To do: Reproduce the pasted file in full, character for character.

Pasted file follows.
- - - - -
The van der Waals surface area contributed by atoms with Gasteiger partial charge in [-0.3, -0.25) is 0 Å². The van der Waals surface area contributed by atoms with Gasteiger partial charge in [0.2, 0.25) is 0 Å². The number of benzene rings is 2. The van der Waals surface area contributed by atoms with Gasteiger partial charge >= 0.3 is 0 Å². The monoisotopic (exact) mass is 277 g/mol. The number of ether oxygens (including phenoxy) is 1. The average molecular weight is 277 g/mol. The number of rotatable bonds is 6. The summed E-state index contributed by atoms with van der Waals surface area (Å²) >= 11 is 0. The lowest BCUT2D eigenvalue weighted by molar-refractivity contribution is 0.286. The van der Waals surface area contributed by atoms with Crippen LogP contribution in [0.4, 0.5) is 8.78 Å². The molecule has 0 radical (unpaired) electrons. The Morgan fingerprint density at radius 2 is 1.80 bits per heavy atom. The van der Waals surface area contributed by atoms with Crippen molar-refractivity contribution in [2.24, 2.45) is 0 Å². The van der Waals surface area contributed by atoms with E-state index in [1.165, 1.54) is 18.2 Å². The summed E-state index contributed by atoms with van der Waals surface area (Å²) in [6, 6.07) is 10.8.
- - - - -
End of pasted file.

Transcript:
The van der Waals surface area contributed by atoms with Gasteiger partial charge in [-0.3, -0.25) is 0 Å². The van der Waals surface area contributed by atoms with Gasteiger partial charge in [0.2, 0.25) is 0 Å². The number of benzene rings is 2. The van der Waals surface area contributed by atoms with Gasteiger partial charge >= 0.3 is 0 Å². The monoisotopic (exact) mass is 277 g/mol. The number of ether oxygens (including phenoxy) is 1. The average molecular weight is 277 g/mol. The number of rotatable bonds is 6. The summed E-state index contributed by atoms with van der Waals surface area (Å²) >= 11 is 0. The lowest BCUT2D eigenvalue weighted by molar-refractivity contribution is 0.286. The van der Waals surface area contributed by atoms with Crippen LogP contribution in [0.4, 0.5) is 8.78 Å². The molecule has 0 radical (unpaired) electrons. The Morgan fingerprint density at radius 2 is 1.80 bits per heavy atom. The van der Waals surface area contributed by atoms with Crippen molar-refractivity contribution in [2.24, 2.45) is 0 Å². The van der Waals surface area contributed by atoms with E-state index in [1.165, 1.54) is 18.2 Å². The summed E-state index contributed by atoms with van der Waals surface area (Å²) in [6, 6.07) is 10.8.